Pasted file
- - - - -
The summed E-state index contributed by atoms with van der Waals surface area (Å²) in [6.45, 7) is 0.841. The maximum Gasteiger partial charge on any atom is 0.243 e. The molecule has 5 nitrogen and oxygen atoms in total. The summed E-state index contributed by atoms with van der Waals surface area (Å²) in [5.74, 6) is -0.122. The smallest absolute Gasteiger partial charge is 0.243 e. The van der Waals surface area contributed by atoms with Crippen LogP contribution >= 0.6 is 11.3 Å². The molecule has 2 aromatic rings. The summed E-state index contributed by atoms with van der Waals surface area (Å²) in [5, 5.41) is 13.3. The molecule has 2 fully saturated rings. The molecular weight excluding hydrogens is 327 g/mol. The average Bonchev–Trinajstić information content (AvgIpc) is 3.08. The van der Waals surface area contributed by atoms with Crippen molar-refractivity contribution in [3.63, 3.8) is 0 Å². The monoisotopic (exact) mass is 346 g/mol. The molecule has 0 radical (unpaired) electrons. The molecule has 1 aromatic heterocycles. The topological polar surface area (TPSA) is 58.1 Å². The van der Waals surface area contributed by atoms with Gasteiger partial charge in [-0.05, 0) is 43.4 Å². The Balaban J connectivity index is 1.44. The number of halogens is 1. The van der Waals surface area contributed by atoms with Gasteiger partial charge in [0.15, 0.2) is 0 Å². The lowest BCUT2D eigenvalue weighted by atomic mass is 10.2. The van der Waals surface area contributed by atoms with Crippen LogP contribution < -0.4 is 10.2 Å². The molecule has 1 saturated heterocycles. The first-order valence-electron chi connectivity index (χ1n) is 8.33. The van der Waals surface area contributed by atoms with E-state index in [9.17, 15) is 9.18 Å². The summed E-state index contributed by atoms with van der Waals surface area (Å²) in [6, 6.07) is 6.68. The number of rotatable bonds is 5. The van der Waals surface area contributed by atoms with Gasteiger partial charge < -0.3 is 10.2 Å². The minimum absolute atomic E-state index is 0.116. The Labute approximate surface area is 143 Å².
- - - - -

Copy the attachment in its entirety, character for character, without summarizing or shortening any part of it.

The summed E-state index contributed by atoms with van der Waals surface area (Å²) in [6.45, 7) is 0.841. The maximum Gasteiger partial charge on any atom is 0.243 e. The molecule has 5 nitrogen and oxygen atoms in total. The summed E-state index contributed by atoms with van der Waals surface area (Å²) in [5.74, 6) is -0.122. The smallest absolute Gasteiger partial charge is 0.243 e. The van der Waals surface area contributed by atoms with Crippen LogP contribution >= 0.6 is 11.3 Å². The molecule has 2 aromatic rings. The summed E-state index contributed by atoms with van der Waals surface area (Å²) in [5, 5.41) is 13.3. The molecule has 2 fully saturated rings. The molecular weight excluding hydrogens is 327 g/mol. The average Bonchev–Trinajstić information content (AvgIpc) is 3.08. The van der Waals surface area contributed by atoms with Crippen molar-refractivity contribution in [3.63, 3.8) is 0 Å². The monoisotopic (exact) mass is 346 g/mol. The molecule has 0 radical (unpaired) electrons. The molecule has 1 aromatic heterocycles. The topological polar surface area (TPSA) is 58.1 Å². The van der Waals surface area contributed by atoms with Gasteiger partial charge in [-0.05, 0) is 43.4 Å². The Balaban J connectivity index is 1.44. The number of halogens is 1. The van der Waals surface area contributed by atoms with Gasteiger partial charge in [0.15, 0.2) is 0 Å². The lowest BCUT2D eigenvalue weighted by atomic mass is 10.2. The van der Waals surface area contributed by atoms with Crippen LogP contribution < -0.4 is 10.2 Å². The molecule has 1 saturated heterocycles. The first-order valence-electron chi connectivity index (χ1n) is 8.33. The van der Waals surface area contributed by atoms with E-state index in [9.17, 15) is 9.18 Å². The summed E-state index contributed by atoms with van der Waals surface area (Å²) in [6, 6.07) is 6.68. The number of rotatable bonds is 5. The van der Waals surface area contributed by atoms with Gasteiger partial charge < -0.3 is 10.2 Å². The minimum absolute atomic E-state index is 0.116. The Labute approximate surface area is 143 Å².